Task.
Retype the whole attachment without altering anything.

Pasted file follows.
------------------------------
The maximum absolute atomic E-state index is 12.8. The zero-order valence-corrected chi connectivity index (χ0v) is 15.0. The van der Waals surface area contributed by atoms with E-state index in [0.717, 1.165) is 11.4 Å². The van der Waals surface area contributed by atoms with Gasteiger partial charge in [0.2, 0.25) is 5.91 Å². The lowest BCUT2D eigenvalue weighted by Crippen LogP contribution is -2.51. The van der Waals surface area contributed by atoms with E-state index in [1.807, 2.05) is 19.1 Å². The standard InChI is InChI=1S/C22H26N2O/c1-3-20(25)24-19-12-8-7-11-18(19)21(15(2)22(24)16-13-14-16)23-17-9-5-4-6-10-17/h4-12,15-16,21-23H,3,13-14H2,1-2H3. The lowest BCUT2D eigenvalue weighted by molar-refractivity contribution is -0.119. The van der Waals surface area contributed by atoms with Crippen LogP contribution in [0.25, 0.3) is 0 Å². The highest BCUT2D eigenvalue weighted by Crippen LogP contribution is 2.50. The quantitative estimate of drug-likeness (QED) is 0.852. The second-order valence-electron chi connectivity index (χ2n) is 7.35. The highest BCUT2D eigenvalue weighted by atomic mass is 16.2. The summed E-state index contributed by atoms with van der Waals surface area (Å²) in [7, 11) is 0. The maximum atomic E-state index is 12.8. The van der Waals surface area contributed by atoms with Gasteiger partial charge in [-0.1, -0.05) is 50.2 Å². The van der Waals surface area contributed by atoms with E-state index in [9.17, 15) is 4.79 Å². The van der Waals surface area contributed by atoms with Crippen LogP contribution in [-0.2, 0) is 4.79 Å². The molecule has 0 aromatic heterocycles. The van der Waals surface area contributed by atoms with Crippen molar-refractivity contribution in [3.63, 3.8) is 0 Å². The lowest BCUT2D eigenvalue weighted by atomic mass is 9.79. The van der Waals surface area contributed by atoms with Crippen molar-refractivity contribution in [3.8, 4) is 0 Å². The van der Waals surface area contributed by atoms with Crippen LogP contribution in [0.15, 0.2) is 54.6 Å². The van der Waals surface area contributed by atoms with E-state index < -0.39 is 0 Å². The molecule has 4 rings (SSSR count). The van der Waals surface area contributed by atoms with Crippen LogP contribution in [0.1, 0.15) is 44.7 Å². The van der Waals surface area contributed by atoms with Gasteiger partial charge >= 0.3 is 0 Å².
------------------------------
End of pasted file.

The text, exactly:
The maximum absolute atomic E-state index is 12.8. The zero-order valence-corrected chi connectivity index (χ0v) is 15.0. The van der Waals surface area contributed by atoms with E-state index in [0.717, 1.165) is 11.4 Å². The van der Waals surface area contributed by atoms with Gasteiger partial charge in [0.2, 0.25) is 5.91 Å². The lowest BCUT2D eigenvalue weighted by Crippen LogP contribution is -2.51. The van der Waals surface area contributed by atoms with E-state index in [1.807, 2.05) is 19.1 Å². The standard InChI is InChI=1S/C22H26N2O/c1-3-20(25)24-19-12-8-7-11-18(19)21(15(2)22(24)16-13-14-16)23-17-9-5-4-6-10-17/h4-12,15-16,21-23H,3,13-14H2,1-2H3. The lowest BCUT2D eigenvalue weighted by molar-refractivity contribution is -0.119. The van der Waals surface area contributed by atoms with Crippen LogP contribution in [0.25, 0.3) is 0 Å². The highest BCUT2D eigenvalue weighted by Crippen LogP contribution is 2.50. The quantitative estimate of drug-likeness (QED) is 0.852. The second-order valence-electron chi connectivity index (χ2n) is 7.35. The highest BCUT2D eigenvalue weighted by atomic mass is 16.2. The summed E-state index contributed by atoms with van der Waals surface area (Å²) in [7, 11) is 0. The maximum atomic E-state index is 12.8. The van der Waals surface area contributed by atoms with Gasteiger partial charge in [-0.1, -0.05) is 50.2 Å². The van der Waals surface area contributed by atoms with E-state index in [9.17, 15) is 4.79 Å². The van der Waals surface area contributed by atoms with Crippen LogP contribution in [-0.2, 0) is 4.79 Å². The molecule has 0 aromatic heterocycles. The van der Waals surface area contributed by atoms with Crippen molar-refractivity contribution in [3.63, 3.8) is 0 Å². The lowest BCUT2D eigenvalue weighted by atomic mass is 9.79. The van der Waals surface area contributed by atoms with Crippen molar-refractivity contribution in [3.8, 4) is 0 Å². The van der Waals surface area contributed by atoms with Crippen LogP contribution in [0.15, 0.2) is 54.6 Å². The van der Waals surface area contributed by atoms with E-state index < -0.39 is 0 Å². The molecule has 4 rings (SSSR count). The van der Waals surface area contributed by atoms with Crippen LogP contribution in [0.1, 0.15) is 44.7 Å². The van der Waals surface area contributed by atoms with Gasteiger partial charge >= 0.3 is 0 Å².